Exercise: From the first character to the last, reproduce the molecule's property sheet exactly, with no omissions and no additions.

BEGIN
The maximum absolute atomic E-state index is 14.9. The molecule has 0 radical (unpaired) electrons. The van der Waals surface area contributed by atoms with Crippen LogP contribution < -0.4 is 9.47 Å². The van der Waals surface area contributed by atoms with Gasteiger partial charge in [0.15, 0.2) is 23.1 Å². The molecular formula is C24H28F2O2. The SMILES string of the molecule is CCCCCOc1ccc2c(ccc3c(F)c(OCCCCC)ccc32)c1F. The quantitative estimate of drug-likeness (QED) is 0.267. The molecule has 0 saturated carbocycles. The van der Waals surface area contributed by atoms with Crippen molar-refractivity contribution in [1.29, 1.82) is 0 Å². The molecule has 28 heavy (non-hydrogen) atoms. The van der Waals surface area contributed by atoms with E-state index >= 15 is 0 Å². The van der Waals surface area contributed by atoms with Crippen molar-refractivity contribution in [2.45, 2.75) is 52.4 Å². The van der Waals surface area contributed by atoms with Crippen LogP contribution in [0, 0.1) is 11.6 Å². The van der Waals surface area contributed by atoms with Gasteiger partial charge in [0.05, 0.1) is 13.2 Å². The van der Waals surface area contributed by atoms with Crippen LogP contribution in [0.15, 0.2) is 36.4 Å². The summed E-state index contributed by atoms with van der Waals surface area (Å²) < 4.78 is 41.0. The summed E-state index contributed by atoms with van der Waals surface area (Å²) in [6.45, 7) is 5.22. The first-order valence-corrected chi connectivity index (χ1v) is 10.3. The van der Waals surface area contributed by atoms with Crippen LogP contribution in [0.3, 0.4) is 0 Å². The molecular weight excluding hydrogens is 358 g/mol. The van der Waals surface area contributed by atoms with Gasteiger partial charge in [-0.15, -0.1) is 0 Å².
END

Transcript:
The maximum absolute atomic E-state index is 14.9. The molecule has 0 radical (unpaired) electrons. The van der Waals surface area contributed by atoms with Crippen LogP contribution < -0.4 is 9.47 Å². The van der Waals surface area contributed by atoms with Gasteiger partial charge in [0.15, 0.2) is 23.1 Å². The molecular formula is C24H28F2O2. The SMILES string of the molecule is CCCCCOc1ccc2c(ccc3c(F)c(OCCCCC)ccc32)c1F. The quantitative estimate of drug-likeness (QED) is 0.267. The molecule has 0 saturated carbocycles. The van der Waals surface area contributed by atoms with Crippen molar-refractivity contribution in [1.29, 1.82) is 0 Å². The molecule has 28 heavy (non-hydrogen) atoms. The van der Waals surface area contributed by atoms with E-state index >= 15 is 0 Å². The van der Waals surface area contributed by atoms with Crippen molar-refractivity contribution in [2.45, 2.75) is 52.4 Å². The van der Waals surface area contributed by atoms with Crippen LogP contribution in [0, 0.1) is 11.6 Å². The van der Waals surface area contributed by atoms with Gasteiger partial charge in [0.05, 0.1) is 13.2 Å². The van der Waals surface area contributed by atoms with Crippen LogP contribution in [0.15, 0.2) is 36.4 Å². The summed E-state index contributed by atoms with van der Waals surface area (Å²) < 4.78 is 41.0. The summed E-state index contributed by atoms with van der Waals surface area (Å²) in [6.45, 7) is 5.22. The first-order valence-corrected chi connectivity index (χ1v) is 10.3. The van der Waals surface area contributed by atoms with Crippen LogP contribution in [0.3, 0.4) is 0 Å². The molecular weight excluding hydrogens is 358 g/mol. The van der Waals surface area contributed by atoms with Gasteiger partial charge in [-0.15, -0.1) is 0 Å².